Thanks to the Healthy, Hunger-Free Kids Act of 2010, school nutrition guidelines have helped us make school meals healthier for the 700 students we feed every day. But Republicans in Congress—under pressure from the fast-food industry—are working to roll back those guidelines.
For far too many children, the only reliable meals they receive are the meals they get at school. Unfortunately, the School Nutrition Association—whose members include corporations like Coca-Cola Co., Tyson Foods Inc. and Pizza Hut—is lobbying to roll back rules that promote fresh foods, fruit, vegetables and whole grains in school meals.
The impact of nutritious school meals reaches far beyond the cafeteria. We have seen a difference not only in reducing obesity, but also in increased attendance and in giving kids the fuel they need to stay focused and engaged in the classroom and to lead more active lives once the bell rings. Why are some in Congress trying to take that away from kids?
Like me and my team, many schools across the country work to provide healthier, even homemade, meals for students. Everything out of our cafeteria is made from scratch. And we don’t stop in the cafeteria; many of our efforts focus on educating children about the benefits of making healthy food choices so they can make those choices outside of school as well.
Congress should stop wasting time undermining nutrition standards that parents, students, educators and communities wholeheartedly support and have already worked to incorporate in our schools. Sign the petition now.
Cook I and President of the Syracuse Teachers Association
Unit 7, Food Service
For those in New York, here is a valuable organization for local developments:
The New York Coalition for Healthy School Lunches @:http://www.healthylunches.org/index.htm Take a look at tips for grassroots organizing, under the ‘Create Change’ tab. These initiatives require parental involvement, experience and commitment, which is why so many schools continue with the status quo – often active, available, engaged parents tip the balance in favor of their school environment on many levels. However, knowledge is power!
Finally in this survey, let’s remember the wild-card efforts of Jamie Oliver, who went into schools in Huntington, W. Virginia with a campaign to improve the diet of American school children for a British TV production, also shown here in the US. “Jamie Oliver’s Food Revolution”.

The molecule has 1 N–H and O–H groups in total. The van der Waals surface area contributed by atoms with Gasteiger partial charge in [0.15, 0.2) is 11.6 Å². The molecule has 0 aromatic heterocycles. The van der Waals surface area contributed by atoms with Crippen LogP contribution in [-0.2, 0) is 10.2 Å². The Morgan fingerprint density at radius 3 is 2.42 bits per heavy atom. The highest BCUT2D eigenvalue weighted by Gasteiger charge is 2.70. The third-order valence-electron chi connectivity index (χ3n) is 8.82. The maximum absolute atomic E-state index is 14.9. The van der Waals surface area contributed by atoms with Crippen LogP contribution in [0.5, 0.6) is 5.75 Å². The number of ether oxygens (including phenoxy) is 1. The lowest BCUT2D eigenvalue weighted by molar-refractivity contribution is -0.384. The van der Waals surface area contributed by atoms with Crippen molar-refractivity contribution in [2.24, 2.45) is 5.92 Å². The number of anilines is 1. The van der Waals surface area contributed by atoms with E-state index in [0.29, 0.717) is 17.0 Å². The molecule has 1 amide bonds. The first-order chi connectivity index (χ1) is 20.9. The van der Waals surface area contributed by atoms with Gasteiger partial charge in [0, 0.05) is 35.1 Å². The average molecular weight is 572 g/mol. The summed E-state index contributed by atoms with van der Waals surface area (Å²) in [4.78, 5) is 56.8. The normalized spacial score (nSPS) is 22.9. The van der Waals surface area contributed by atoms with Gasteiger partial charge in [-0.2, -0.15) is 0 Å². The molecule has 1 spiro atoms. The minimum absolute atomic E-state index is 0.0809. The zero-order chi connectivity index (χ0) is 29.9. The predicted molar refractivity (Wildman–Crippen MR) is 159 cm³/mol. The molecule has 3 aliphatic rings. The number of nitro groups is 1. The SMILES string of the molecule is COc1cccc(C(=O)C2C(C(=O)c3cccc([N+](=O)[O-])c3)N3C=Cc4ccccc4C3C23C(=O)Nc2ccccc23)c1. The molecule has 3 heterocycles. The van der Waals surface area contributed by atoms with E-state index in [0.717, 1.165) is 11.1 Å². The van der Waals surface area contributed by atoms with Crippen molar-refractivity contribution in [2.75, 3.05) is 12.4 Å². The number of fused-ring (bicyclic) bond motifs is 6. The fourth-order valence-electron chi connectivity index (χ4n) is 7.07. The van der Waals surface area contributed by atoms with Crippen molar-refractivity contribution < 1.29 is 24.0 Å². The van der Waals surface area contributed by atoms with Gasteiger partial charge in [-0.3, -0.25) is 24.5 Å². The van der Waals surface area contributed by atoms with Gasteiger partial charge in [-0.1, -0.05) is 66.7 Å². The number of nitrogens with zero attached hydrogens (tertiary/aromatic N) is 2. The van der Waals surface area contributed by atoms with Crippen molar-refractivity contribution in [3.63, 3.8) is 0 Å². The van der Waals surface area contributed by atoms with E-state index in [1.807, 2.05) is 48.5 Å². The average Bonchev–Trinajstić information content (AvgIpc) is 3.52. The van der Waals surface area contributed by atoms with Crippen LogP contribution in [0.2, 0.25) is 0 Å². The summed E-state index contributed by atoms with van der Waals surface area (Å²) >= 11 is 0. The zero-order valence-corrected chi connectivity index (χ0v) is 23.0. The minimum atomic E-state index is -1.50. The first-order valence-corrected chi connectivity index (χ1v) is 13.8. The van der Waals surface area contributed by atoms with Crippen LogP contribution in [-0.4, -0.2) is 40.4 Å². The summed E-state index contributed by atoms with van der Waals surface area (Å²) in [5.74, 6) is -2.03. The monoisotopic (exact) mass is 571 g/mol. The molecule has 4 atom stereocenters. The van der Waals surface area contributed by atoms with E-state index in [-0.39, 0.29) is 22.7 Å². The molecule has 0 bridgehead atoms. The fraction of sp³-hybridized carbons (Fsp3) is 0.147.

http://bit.ly/1nIYuMG Under the various tabs there are great resources, volunteer opportunities and documentation for creating a menu we can live by both at school and at home. I do remember various confrontations in the series, with irate school lunch ladies who nevertheless were won over and hugging him by the end… one can only hope.
There have been and continue to be so many and varied inroads into this important service. Everyone has their opinions, their ax to grind, and the system is so vast that it can often look like a kind of anarchy impervious to the attempts at management. But recent efforts by Congress to cut back on costs at a time when more Americans face hardships of previously unimagined proportions in this 21st Century, in the richest nation in the world – and meanwhile, other areas are attempting to introduce Universal Free Lunches, to escape from the stigma and pettiness of sending out accounts to parents who owe, as I've seen, as little as $1.35c, or as much as $45.00 - the administrative burden alone makes it all pointless - it is useful to consider what has happened to our children’s health in the past 30 years (rampant obesity, diabetes and heart disease) and pay a lot closer attention to what we are doing to ourselves and why.
Part 4 will explore that issue next.